When most people think of competitive Olympic-style weightlifting, they think of bodybuilders or professional wrestlers. They don't think of Micah Clark, 15, of Lawrence.
"I'm not really that big," said Clark, who is 5 feet 6 inches tall and weighs about 125 pounds. "People associate strength with size. That's the reason why people don't think that I do it because I don't look the part."
Although he may not look like a competitive weightlifter, Clark has competed for about three years in the junior division of USA Weightlifting, which is the national governing body for Olympic weightlifting in the United States.
"There's a lot more into it than what people think," Clark said. "Most people don't even know that it's a sport."
While the sport is not well-known in the United States, it is popular in other countries, said Loren McVey, 54, who has been coaching Olympic-style weightlifting for more than 30 years. He also coaches Clark and four other teen lifters in Lawrence.
"Most of the teenagers that I work with want to get stronger and better for whatever sport that they are participating in," McVey said. "Some find out that they like it, but that's a minority."
But those who get hooked like the sport because they can see immediate improvements in their body, he said.
Brad Klug, 16, of Lawrence, first enrolled in one of McVey's strength-training classes last year because he wanted to get stronger for football.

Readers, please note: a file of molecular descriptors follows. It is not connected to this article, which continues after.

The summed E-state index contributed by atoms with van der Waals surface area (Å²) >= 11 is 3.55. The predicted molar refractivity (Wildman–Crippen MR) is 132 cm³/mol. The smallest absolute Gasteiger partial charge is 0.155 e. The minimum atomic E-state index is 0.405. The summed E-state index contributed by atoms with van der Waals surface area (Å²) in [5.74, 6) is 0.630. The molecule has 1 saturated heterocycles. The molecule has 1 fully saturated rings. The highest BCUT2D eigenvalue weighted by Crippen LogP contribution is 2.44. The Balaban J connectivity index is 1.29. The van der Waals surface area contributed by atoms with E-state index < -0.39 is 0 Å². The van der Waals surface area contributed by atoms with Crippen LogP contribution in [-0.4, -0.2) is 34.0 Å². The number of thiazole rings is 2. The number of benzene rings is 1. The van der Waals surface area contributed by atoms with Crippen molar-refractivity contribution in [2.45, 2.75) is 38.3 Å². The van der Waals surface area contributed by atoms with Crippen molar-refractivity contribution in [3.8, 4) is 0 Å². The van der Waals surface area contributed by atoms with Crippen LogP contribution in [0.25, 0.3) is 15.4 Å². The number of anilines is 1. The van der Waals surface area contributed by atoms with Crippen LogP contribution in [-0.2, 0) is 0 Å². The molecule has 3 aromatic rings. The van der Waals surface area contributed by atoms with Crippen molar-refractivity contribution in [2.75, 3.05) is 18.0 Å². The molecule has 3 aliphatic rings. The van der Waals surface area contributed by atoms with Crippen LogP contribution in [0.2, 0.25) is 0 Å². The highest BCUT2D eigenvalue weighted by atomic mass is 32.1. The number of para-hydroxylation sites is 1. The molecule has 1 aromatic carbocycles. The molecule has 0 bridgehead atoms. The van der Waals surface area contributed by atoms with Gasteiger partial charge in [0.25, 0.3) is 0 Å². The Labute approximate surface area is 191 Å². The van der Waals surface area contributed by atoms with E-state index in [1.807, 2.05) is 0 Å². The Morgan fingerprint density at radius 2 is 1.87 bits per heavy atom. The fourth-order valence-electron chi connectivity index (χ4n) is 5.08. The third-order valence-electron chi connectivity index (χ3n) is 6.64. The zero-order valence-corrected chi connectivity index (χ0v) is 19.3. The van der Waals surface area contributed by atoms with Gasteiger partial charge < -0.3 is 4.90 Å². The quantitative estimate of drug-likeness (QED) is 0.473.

"I really didn't feel like I was strong enough," Klug said. "I just felt like I couldn't contribute, so I wanted to get stronger so I could actually knock down people."
A year has passed, and Klug does not play football anymore. He now competes regularly in Olympic-style weightlifting competitions.
For Kate Naramore, 18, of Lawrence, participating in the sport makes her feel unique.
"I'm the only girl at Free State (High School) who does this," she said. "When I started, it was just another thing to do. It was fun -- it was something new to learn. I wish that more girls would get into it."
Although USA Weightlifting is a stepping stone to the Olympics, Clark does not plan to go to the Olympics. Instead, he said he hoped to place in February at the National Junior Weightlifting Championships in Illinois.
"Originally, that was a goal of mine," Clark said. "I'm pretty good, but I'm not Olympic good. I hope to keep lifting throughout my whole life just to stay in shape."
Olympic-style weight lifting consists of two styles of lifting: the snatch, and the clean and jerk. The snatch requires the lifter to pick up the bar off the floor using a wide overhand grip.The clean and jerk is a two-step process.¢ For the clean, the lifter must pick up the bar off the floor using a normal overhand grip and catch it on their shoulder or collarbone.¢ For the jerk, the lifter dips down and pushes the bar up and at the same time, jumps out with one leg in front and one leg behind.Lifters are given three chances to complete each lift. The best of each lift is combined for their total.